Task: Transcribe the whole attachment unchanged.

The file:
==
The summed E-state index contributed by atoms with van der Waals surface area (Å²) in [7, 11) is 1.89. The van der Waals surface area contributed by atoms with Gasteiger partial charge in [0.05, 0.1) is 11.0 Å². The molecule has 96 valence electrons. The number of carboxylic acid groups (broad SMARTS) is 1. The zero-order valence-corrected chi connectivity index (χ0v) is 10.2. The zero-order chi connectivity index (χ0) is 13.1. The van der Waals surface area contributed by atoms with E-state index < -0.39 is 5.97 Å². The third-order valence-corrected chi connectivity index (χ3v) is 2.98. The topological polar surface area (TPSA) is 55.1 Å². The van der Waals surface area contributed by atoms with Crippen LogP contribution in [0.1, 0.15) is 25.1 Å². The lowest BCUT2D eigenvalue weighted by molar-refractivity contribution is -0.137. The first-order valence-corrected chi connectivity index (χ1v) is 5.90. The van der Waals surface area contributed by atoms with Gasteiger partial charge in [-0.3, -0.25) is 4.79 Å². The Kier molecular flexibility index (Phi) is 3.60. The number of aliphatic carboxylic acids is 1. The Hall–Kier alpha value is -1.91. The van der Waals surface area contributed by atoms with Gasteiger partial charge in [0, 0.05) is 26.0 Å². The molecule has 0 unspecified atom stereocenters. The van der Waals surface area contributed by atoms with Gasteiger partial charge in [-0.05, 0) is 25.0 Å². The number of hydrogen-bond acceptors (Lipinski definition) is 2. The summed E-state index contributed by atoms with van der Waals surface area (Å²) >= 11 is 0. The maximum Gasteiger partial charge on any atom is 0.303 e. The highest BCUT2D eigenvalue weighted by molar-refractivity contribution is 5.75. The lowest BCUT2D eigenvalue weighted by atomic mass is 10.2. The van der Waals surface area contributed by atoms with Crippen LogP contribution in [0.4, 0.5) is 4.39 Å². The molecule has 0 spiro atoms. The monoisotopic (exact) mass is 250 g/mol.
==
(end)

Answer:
The summed E-state index contributed by atoms with van der Waals surface area (Å²) in [7, 11) is 1.89. The van der Waals surface area contributed by atoms with Gasteiger partial charge in [0.05, 0.1) is 11.0 Å². The molecule has 96 valence electrons. The number of carboxylic acid groups (broad SMARTS) is 1. The zero-order valence-corrected chi connectivity index (χ0v) is 10.2. The zero-order chi connectivity index (χ0) is 13.1. The van der Waals surface area contributed by atoms with E-state index < -0.39 is 5.97 Å². The third-order valence-corrected chi connectivity index (χ3v) is 2.98. The topological polar surface area (TPSA) is 55.1 Å². The van der Waals surface area contributed by atoms with Crippen LogP contribution in [0.1, 0.15) is 25.1 Å². The lowest BCUT2D eigenvalue weighted by molar-refractivity contribution is -0.137. The first-order valence-corrected chi connectivity index (χ1v) is 5.90. The van der Waals surface area contributed by atoms with Gasteiger partial charge in [-0.3, -0.25) is 4.79 Å². The Kier molecular flexibility index (Phi) is 3.60. The number of aliphatic carboxylic acids is 1. The Hall–Kier alpha value is -1.91. The van der Waals surface area contributed by atoms with Gasteiger partial charge in [0, 0.05) is 26.0 Å². The molecule has 0 unspecified atom stereocenters. The van der Waals surface area contributed by atoms with Gasteiger partial charge in [-0.05, 0) is 25.0 Å². The number of hydrogen-bond acceptors (Lipinski definition) is 2. The summed E-state index contributed by atoms with van der Waals surface area (Å²) >= 11 is 0. The maximum Gasteiger partial charge on any atom is 0.303 e. The highest BCUT2D eigenvalue weighted by molar-refractivity contribution is 5.75. The lowest BCUT2D eigenvalue weighted by atomic mass is 10.2. The van der Waals surface area contributed by atoms with Crippen LogP contribution in [0.4, 0.5) is 4.39 Å². The molecule has 0 spiro atoms. The monoisotopic (exact) mass is 250 g/mol.